Many of my co-passengers were engaged in animated conversations until a while ago. “Ashtami ko din ghar pugine vaiyo” said the boy seated next to me.

Meanwhile a Nepali folk song is blaring somewhere at the back of the bus.

Unfriendly Monkeys of Delhi

monkeys of delhi

“We are at their mercy,’’ lamented Rajesh Sehgal, a resident of Mayur Vihar Phase II neighbourhood in east Delhi. “The number of monkeys in the locality has increased beyond control in the past couple of years.” Pic by AFP in 2006, Rajpath, New Delhi.

Humans and monkeys struggle for space in the Indian capital

Going ape in delhi. Kathmandu Post 15.08.10

TKP. Click to enlarge

By Dinesh Wagle

It took me a week and three incidents to identify the culprit. I had kept a bucket of household waste just outside the main entrance of my third-floor apartment so that the collector could take it away. One recent afternoon, the collector knocked on my door to show me something. I was horrified. The waste materials were scattered all over the stairs as if it had been done by a monkey. Or could it be the work of the dog that always sleeps at the main entrance three stories below? I wasn’t sure. But last week, I saw him live in action, playing with my kitchen waste, scattering it all over—like a monkey. The culprit was indeed a monkey.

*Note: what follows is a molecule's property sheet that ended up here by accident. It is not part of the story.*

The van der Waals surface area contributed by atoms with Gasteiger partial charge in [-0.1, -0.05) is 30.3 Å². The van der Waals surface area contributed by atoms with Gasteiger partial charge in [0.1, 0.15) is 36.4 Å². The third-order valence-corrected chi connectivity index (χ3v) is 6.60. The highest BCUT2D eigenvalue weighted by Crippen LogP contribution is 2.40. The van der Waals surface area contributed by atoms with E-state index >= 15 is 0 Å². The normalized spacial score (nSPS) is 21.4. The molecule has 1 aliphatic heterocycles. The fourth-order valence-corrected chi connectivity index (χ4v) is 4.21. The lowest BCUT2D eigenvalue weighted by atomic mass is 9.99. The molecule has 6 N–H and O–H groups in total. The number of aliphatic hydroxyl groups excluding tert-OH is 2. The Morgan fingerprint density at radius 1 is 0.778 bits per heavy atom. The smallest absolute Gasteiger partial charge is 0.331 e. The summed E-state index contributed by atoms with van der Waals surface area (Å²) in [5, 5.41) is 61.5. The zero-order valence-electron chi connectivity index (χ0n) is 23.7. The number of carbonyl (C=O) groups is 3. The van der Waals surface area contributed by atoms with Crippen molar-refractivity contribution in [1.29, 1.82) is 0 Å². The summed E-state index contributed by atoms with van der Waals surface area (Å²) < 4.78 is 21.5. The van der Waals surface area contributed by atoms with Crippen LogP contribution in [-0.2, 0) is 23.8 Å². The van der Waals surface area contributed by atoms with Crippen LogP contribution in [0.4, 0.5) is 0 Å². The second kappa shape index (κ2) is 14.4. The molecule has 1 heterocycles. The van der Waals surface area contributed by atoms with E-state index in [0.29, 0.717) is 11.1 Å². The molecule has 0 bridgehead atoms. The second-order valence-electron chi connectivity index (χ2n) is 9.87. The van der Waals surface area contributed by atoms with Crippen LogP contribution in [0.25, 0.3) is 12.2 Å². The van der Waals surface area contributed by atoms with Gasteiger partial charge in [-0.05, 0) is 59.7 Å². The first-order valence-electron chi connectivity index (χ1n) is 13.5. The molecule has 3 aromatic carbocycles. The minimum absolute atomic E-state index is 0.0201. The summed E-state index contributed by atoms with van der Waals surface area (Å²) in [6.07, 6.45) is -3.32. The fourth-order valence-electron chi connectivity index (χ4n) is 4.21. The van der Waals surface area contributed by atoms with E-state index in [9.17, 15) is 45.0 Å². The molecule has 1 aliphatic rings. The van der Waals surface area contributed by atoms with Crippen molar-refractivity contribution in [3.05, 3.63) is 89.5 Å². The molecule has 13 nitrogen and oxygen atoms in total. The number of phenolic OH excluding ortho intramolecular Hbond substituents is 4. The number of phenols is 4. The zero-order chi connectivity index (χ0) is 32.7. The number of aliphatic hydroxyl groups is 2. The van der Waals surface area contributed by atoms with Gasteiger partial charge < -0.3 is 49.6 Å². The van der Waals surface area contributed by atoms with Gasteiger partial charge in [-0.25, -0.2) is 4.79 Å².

For the first time in 20 months, I got the taste of living in Delhi. A bad taste it was, but perhaps not so bad compared to what residents of many other neighborhoods in Delhi are experiencing. Monkeys are creating havoc in their daily lives. “We are at their mercy,’’ lamented Rajesh Sehgal, a resident of Mayur Vihar Phase II neighbourhood in east Delhi. Sehgal is also vice president of the area’s Residents Welfare Association. “The number of monkeys in the locality has increased beyond control in the past couple of years,” he told The Times of India last week.

In June, a monkey entered a high security Metro train in Northwest Delhi and delayed the service by 15 minutes. No one was harmed, but members of the Central Industrial Security Force had to intervene to get the monkey out of the train. A cell phone captured the simian’s antics that were fun to watch later on TV, but Metro officials were not amused. “The animal caused a flutter among passengers with everybody running helter-skelter,” NDTV quoted an anonymous Metro official as saying. Continue reading

Cuppa

a cup of tea

A cup of tea. Hot, sweet and satisfying.